Stress Buster

10 stress busters

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If you are depressed, either at work or in person, the first step is to feel better about the cause.

The most unhelpful thing you can do is turn to something unhealthy to help you deal with it, such as smoking or drinking.

“In real life, there is always a solution to the problem,” said Professor Cary Cooper, a health professor at the University of Lancaster.

“Not taking control of the situation will only make your problems worse.”

He says the keys to good stress management build emotional strength, control your mood, have a social network, and have a positive attitude.

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What you can do to deal with stress
Here are the top ten pressure tips for Professor Cooper:

Be active
Exercise will not make your stress disappear, but it will reduce the pressure you feel, take away your thoughts, and allow you to deal with your problems.

Take control
There is a solution to any problem. “If you keep doing nothing, you think, ‘I can’t do anything about my problem’, your stress will get worse,” Professor Cooper said.

“That feeling of loss of control is one of the biggest causes of stress and insecurity.”

The act of self-control is empowering, and it is an important part of finding a solution that satisfies you and not someone else.

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Connect with people
A good network to support colleagues, friends and family can alleviate your work problems and help you see things from a different perspective.

“If you don’t connect with people, you won’t get support if you need help,” said Professor Cooper.

The activities we do with friends help us relax. We often laugh with them, which is a great relief.

“Discussing things with a friend will also help you find solutions to your problems,” he said.

Have ‘my’ time
Here in the UK, we work long hours in Europe, which means we usually don’t spend enough time doing the things we really enjoy.

“We all need to give ourselves time to relax, relax or exercise,” said Professor Cooper.

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He recommends setting aside one night a week to spend some time “away from time” at work.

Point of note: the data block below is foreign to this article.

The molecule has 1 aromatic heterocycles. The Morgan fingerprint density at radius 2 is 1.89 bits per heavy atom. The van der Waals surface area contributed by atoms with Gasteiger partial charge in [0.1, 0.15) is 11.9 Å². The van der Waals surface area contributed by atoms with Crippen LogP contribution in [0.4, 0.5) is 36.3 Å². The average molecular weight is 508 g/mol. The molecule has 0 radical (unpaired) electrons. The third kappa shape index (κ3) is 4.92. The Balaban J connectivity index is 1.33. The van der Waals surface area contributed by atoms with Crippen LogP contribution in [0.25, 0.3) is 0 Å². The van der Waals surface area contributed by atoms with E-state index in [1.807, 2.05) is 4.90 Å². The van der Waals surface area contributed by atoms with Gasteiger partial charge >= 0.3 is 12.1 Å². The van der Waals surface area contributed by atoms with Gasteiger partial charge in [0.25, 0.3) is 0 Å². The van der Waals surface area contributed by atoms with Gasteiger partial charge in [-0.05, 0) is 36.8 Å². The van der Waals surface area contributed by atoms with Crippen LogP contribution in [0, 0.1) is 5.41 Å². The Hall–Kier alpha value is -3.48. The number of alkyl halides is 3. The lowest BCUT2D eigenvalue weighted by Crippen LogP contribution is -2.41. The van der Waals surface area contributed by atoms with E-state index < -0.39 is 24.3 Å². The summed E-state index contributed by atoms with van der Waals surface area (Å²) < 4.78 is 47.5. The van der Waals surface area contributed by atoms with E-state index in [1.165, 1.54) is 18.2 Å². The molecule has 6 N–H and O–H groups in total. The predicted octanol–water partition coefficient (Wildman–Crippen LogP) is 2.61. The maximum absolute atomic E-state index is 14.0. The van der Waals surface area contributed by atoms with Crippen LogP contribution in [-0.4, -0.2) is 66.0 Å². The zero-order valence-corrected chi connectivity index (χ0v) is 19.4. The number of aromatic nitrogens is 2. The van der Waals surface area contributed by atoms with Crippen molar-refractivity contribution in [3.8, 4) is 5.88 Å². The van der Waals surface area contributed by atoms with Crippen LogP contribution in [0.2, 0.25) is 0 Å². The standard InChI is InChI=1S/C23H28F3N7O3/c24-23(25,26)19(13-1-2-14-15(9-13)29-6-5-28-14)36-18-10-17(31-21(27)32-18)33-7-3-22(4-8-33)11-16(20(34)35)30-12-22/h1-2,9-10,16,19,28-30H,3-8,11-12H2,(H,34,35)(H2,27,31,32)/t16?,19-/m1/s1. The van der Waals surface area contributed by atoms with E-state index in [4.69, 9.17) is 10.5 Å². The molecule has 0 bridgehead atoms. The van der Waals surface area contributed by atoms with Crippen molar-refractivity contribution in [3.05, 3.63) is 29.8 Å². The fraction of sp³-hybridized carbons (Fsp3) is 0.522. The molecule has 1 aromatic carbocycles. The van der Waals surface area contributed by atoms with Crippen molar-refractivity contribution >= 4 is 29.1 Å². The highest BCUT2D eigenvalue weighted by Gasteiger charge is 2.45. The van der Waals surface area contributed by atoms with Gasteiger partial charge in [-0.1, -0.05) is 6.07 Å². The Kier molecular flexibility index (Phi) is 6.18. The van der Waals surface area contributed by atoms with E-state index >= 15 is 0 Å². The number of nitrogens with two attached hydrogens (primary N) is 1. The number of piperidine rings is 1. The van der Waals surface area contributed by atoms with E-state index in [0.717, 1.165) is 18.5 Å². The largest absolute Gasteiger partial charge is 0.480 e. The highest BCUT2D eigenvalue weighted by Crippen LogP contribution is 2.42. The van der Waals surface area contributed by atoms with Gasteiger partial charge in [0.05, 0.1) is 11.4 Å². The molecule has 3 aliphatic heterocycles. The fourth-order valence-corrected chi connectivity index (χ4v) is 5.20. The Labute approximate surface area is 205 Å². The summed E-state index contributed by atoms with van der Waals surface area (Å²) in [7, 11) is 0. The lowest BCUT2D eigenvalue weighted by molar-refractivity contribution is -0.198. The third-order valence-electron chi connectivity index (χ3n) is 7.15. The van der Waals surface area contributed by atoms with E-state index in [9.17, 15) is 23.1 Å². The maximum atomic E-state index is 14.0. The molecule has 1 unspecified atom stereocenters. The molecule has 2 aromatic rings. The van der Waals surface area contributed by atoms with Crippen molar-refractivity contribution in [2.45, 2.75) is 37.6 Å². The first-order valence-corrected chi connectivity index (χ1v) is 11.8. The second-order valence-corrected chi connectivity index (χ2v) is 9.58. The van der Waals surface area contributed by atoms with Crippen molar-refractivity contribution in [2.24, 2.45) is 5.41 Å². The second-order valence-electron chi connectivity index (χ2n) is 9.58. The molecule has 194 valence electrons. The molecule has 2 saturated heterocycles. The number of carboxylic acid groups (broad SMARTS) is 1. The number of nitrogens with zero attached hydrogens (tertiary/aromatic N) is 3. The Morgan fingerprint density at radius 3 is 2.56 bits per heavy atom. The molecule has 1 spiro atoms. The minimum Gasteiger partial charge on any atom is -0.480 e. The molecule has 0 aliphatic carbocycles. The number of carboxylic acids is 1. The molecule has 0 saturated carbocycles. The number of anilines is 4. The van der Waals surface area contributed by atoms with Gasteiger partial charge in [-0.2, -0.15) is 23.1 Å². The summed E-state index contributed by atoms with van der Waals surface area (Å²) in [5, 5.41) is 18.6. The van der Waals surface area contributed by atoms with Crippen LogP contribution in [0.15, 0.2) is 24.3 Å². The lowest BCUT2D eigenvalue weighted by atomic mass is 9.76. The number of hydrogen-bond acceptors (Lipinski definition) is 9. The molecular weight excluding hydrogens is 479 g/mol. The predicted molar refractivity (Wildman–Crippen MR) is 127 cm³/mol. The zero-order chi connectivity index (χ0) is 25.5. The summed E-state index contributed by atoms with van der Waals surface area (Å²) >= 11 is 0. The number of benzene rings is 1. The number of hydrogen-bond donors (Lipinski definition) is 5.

“By setting aside those 2 days, it means you will not be tempted to work overtime,” he said.

Challenge yourself
Setting goals and challenges, whether on the job or off the hook, such as learning a new language or playing a new game, builds self-confidence. This will help you to cope with stress.

“By continuing to study, you become emotionally strong as a person,” said Professor Cooper.

“It equips you with information and makes you want to do things rather than do nothing, like watching TV all the time.”

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Avoid unhealthy habits
Do not rely on alcohol, smoking and caffeine as your means of coping.

“Men more than women are more likely to do this. We call this avoidance behavior,” he said. “Women are better at seeking support in their community.”

In the long run, these sticks will not solve your problems. They will just make new ones.

“It’s like putting your head in the sand,” said Professor Cooper. “It may provide temporary relief, but it will not cause problems to disappear. You need to address the root causes of your anxiety.”

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Help other people
Professor Cooper says the evidence shows that people who help others, through jobs such as volunteering or community service, become more powerful.

“Helping people who are often in a worse situation than you are will help you put your problems at the right level,” said Professor Cooper. “The more you give, the more you feel stronger and happier.”

If you do not have time to volunteer, try to do something for someone every day. It can be as simple as helping someone cross the street or passing coffee to colleagues.

Find out more about volunteering for mental health

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Work smart, not hard
Working smart means prioritizing your work, focusing on activities that will make a real difference.

“Leave the most important jobs to stay,” Cooper said. “Accept that your tray will always be full. Don’t expect it to be empty at the end of the day.”

Get tips on how to make the most of your time

Try to have a positive outlook
Look for the good in life, and the things for which you are grateful.

“People don’t always appreciate what they have,” said Professor Cooper. “Try to have half a glass full instead of empty glass,” he said.

Try to write down 3 things that went well, or that you enjoyed, at the end of each day.

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Accept the things you can’t change
Changing a difficult situation does not always happen. Try to focus on things that you can control.

“If your company goes under and makes employees, for example, there is nothing you can do about it,” says Professor Cooper.

“In a situation like that, you need to focus on things that you can’t control, like looking for a new job.”

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